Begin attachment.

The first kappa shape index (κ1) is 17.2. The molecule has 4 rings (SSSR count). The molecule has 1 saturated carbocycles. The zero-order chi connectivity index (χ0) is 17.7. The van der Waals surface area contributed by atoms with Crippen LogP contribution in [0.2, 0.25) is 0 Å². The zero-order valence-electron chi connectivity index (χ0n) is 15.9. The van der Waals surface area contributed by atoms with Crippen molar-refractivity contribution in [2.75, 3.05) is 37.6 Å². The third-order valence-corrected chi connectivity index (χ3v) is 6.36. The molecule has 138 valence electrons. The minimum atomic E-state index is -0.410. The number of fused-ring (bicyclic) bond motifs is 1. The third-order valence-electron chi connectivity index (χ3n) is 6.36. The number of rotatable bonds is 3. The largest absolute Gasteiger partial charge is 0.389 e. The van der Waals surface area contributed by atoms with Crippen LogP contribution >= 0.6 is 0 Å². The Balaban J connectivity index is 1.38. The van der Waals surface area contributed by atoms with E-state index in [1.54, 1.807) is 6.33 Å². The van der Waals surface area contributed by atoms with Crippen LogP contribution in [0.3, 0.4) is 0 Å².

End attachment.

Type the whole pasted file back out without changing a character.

The first kappa shape index (κ1) is 17.2. The molecule has 4 rings (SSSR count). The molecule has 1 saturated carbocycles. The zero-order chi connectivity index (χ0) is 17.7. The van der Waals surface area contributed by atoms with Crippen LogP contribution in [0.2, 0.25) is 0 Å². The zero-order valence-electron chi connectivity index (χ0n) is 15.9. The van der Waals surface area contributed by atoms with Crippen molar-refractivity contribution in [2.75, 3.05) is 37.6 Å². The third-order valence-corrected chi connectivity index (χ3v) is 6.36. The molecule has 138 valence electrons. The minimum atomic E-state index is -0.410. The number of fused-ring (bicyclic) bond motifs is 1. The third-order valence-electron chi connectivity index (χ3n) is 6.36. The number of rotatable bonds is 3. The largest absolute Gasteiger partial charge is 0.389 e. The van der Waals surface area contributed by atoms with Crippen LogP contribution >= 0.6 is 0 Å². The Balaban J connectivity index is 1.38. The van der Waals surface area contributed by atoms with E-state index in [1.54, 1.807) is 6.33 Å². The van der Waals surface area contributed by atoms with Crippen LogP contribution in [0.3, 0.4) is 0 Å².